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Down Memory Lane: Public should be given a chance to step into historic Inverness building


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Balnain House is an eye-catching riverside building.
Balnain House is an eye-catching riverside building.

Bill McAllister looks at the history of a prominent Inverness building:

It is close to 300 years old, had two names, wounded from Culloden were treated there – and it gave its name to several streets.

It is 31 years since Balnain House was last open to the general public, after a failed attempt to establish it as a music venue – a great pity for such a prominent building.

The whitewashed four-storey Georgian-style building in Huntly Street is now the regional office of the National Trust for Scotland (NTS), but only those who have business there can enter.

The Laird of Grant, who directed his clansmen to help evict Jacobite forces during the Siege of Inverness in 1715, may have been rewarded with land, for the original building was built in the 1720s.

The Duffs of Drummuir, near Dufftown, are the first documented occupants in 1741 – and it became their town house. William Duff had been a burgess and then civic head of Banff before business took him to Inverness, where he married the town clerk’s daughter.

He went on to be provost three times, and is described as having become "the most eminent merchant in the north of Scotland in his time whose memory was long revered in Inverness".

The Duff family still had the house in 1746 when, following the bloody affair at Culloden Moor, it was commandeered as a hospital to treat wounded government troops. It is said that some Jacobite officers had stayed there the previous day.

The Frasers of Fairfield were the next owners and called their new residence Fairfield House – the name in due course giving rise to Fairfield Road and Fairfield Lane.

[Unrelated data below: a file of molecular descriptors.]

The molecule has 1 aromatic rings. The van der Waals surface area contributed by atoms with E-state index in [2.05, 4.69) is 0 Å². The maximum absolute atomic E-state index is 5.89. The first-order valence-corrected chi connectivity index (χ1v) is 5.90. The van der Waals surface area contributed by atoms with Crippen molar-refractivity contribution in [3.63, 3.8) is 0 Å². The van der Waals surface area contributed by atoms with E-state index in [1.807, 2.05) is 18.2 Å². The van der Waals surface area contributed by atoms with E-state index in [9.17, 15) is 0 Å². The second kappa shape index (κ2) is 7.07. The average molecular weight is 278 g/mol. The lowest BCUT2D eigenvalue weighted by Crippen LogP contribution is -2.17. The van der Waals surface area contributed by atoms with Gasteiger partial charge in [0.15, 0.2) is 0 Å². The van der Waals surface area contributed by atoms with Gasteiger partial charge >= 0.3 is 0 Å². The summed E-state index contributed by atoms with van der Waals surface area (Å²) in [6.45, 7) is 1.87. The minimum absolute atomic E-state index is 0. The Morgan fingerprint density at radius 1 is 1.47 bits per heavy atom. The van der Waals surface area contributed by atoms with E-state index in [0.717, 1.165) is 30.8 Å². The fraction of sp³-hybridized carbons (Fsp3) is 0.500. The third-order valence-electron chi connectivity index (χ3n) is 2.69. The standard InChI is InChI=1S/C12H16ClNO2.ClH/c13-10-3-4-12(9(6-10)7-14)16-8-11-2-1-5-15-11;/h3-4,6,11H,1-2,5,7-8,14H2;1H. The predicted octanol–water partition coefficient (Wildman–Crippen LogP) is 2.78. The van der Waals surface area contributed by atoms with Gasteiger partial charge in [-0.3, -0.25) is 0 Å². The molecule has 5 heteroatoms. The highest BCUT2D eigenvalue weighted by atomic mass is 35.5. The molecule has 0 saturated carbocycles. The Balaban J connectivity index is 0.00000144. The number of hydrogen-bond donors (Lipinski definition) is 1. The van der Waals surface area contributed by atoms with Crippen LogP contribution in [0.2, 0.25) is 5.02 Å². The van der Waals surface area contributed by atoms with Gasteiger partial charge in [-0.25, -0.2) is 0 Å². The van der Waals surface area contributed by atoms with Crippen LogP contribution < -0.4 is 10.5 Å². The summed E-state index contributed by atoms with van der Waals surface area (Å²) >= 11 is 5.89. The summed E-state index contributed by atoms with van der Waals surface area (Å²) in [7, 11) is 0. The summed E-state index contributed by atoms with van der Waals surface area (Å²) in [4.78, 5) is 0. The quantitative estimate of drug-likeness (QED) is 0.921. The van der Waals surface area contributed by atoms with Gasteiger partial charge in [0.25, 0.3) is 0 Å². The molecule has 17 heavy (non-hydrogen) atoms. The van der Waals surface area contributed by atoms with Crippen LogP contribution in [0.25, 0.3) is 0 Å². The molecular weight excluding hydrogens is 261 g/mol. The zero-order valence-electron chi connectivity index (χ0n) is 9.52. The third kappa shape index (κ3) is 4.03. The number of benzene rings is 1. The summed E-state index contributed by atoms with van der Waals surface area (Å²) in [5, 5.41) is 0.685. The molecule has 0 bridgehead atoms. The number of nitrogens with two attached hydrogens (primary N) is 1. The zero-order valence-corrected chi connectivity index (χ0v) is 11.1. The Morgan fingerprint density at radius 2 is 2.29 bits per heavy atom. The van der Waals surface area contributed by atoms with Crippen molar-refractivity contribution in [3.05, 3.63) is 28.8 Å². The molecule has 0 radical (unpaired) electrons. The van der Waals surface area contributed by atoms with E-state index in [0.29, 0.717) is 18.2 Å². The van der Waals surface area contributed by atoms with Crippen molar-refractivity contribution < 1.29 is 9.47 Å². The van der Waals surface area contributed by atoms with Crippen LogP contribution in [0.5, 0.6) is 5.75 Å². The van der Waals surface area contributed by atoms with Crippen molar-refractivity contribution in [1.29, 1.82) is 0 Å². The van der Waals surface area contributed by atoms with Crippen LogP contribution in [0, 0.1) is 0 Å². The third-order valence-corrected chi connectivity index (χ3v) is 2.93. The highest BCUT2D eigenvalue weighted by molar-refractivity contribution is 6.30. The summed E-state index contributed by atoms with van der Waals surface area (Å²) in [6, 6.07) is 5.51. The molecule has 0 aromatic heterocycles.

Their family stretched back to the 16th century, when Thomas Fraser the Red, presumably from his hair rather than his politics, came to Inverness from the Beauly area.

His great-grandson Finlay Fraser became an owner of property in Inverness, and 19th century author Charles Fraser Mackintosh states that “the fine old house of Fairfield” was built by either Finlay or his younger son David. The family’s fortunes declined, allegedly because of their Jacobite sympathies, and the house also fell into disrepair.

In 1794, the Frasers sold land to Colin Munro, an indigo planter who had made his fortune in Grenada, with the vivid dye extracted in vats. Munro had the funds to transform the ailing house, with a new roof, new rooms and the addition of a conservatory.

A walled garden was introduced and the house’s total grounds reached back from the River Ness to what is now King Street and came complete with a gardener’s cottage. A coach house and stables completed the impressive scene.

The handsome house was given a new title by the Fraser family of Balnain, who bought it in 1825 and named it Balnain House. Colonel Thomas Fraser, of the 83rd Regiment, sixth of Balnain, was the purchaser, and his family used it as their town residence for

35 years.

The Ordnance Survey housed personnel in the mansion in the 1880s when they brought experts north to map the Highlands.

The house was then sold, and converted to six flats, with the attached lands disposed of in separate deals. The much-admired gardens were built over, with Greig Street and Balnain Street established.

Balnain House remained as flats for decades before being abandoned in the early 1960s. It faced being pulled down, but the local civic trust staged a campaign in 1968, which succeeded in saving the building from that fate.

After a venture in the 1990s, NTS took ownership. It would be a fitting gesture if they open its doors for a week some time so locals can have a look inside.

Article sponsored by Ness Castle Lodges.

Related story: Fire has been a commom theme in theatrical history of Inverness


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